(Family Features) Runny nose, itchy eyes and headache. These are just a few ailments suffered by homeowners with poor indoor air quality, potentially as a result of smoke, odors, dust or other contaminants. According to the Environmental Protection Agency, people spend up to 90 percent of their time indoors, where air quality can be two to five times more polluted than the air outside.
While asthma and allergy sufferers, children and the elderly are particularly sensitive to indoor air quality, everyone is impacted by it. Fortunately, a few simple and affordable home improvements can go a long way to benefit your home’s air.
Skip synthetic fragrances
Despite their fresh scents, air fresheners and laundry products can emit dozens of chemicals. For truly fresh air, look for fragrance-free or natural products and skip aerosol sprays. Keep rooms ventilated by opening windows and add a fern or aloe vera plant to help purify your air.
Use paint that reduces some indoor odors and pollutants
Using the right paint can reduce common indoor odors like those from cooking and smoke. Promote better indoor air quality by reducing some indoor air pollutants from potential sources like insulation, carpet, cabinets and fabrics.
Clean up dust-grabbing décor
Household dust can trap chemicals and allergens. Some objects are prone to dust, such as rugs, upholstered furniture and infrequently moved accessories. Opt for easy-to-clean or washable items to avoid dust getting trapped in your space.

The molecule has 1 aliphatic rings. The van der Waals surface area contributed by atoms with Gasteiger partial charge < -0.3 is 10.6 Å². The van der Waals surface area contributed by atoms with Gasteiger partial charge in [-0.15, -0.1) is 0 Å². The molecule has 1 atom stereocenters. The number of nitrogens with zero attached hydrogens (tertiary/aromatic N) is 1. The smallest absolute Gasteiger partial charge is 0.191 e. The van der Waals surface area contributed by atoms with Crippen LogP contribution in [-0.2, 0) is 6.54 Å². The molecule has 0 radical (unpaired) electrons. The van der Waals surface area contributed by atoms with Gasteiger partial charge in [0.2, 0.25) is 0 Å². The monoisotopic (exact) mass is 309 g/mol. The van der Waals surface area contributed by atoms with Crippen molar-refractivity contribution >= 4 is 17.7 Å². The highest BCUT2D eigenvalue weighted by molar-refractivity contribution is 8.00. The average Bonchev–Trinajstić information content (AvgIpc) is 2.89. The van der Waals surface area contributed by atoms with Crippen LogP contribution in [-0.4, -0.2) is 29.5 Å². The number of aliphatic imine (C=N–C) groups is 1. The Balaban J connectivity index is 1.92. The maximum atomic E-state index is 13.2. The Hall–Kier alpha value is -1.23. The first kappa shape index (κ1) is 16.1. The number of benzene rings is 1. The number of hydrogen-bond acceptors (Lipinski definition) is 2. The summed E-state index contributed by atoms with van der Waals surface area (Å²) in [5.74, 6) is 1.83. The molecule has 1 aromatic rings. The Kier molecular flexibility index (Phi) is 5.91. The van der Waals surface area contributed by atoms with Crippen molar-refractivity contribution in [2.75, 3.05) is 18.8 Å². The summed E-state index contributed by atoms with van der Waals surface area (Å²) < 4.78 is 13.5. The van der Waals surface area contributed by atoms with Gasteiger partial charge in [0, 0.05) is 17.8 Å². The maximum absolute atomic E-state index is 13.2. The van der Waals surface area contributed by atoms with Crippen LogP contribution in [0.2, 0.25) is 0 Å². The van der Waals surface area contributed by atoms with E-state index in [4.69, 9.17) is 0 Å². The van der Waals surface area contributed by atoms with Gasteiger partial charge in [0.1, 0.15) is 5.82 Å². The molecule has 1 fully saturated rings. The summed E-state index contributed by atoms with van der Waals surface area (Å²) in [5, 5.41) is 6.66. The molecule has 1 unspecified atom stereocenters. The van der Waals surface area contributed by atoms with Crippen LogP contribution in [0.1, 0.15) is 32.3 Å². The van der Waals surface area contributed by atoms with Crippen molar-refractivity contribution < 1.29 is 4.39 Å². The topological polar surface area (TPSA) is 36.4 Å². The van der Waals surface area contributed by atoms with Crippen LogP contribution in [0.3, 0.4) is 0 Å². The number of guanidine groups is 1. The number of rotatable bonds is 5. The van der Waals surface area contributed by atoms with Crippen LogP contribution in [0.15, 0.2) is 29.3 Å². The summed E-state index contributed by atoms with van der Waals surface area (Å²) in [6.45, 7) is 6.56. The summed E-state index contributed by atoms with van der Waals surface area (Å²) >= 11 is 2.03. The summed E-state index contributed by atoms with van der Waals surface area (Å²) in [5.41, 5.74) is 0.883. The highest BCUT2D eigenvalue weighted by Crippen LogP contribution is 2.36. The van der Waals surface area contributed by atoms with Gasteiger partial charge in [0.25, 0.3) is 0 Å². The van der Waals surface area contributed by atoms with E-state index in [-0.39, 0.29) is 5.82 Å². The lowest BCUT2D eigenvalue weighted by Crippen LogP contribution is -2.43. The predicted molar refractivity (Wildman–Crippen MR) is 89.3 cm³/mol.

Dehumidify moist spaces
Moisture can attract dust mites, mildew and mold, so keep your rooms at a safe 30 to 50 percent humidity level. An inexpensive indoor humidity monitor will check your home’s levels, and a basic dehumidifier can solve many moisture challenges.
Clean floors regularly
Use a vacuum cleaner that is equipped with a HEPA filter (a high-quality, dense type of filter) and rotating brushes to remove dust and dirt from floors, and vacuum weekly, especially in high-traffic areas. A good vacuum will not blow dust or dirt out in the exhaust. Twice a month, use a microfiber mop on hard floors, skipping any chemical cleaning solutions in favor of warm water or a natural product.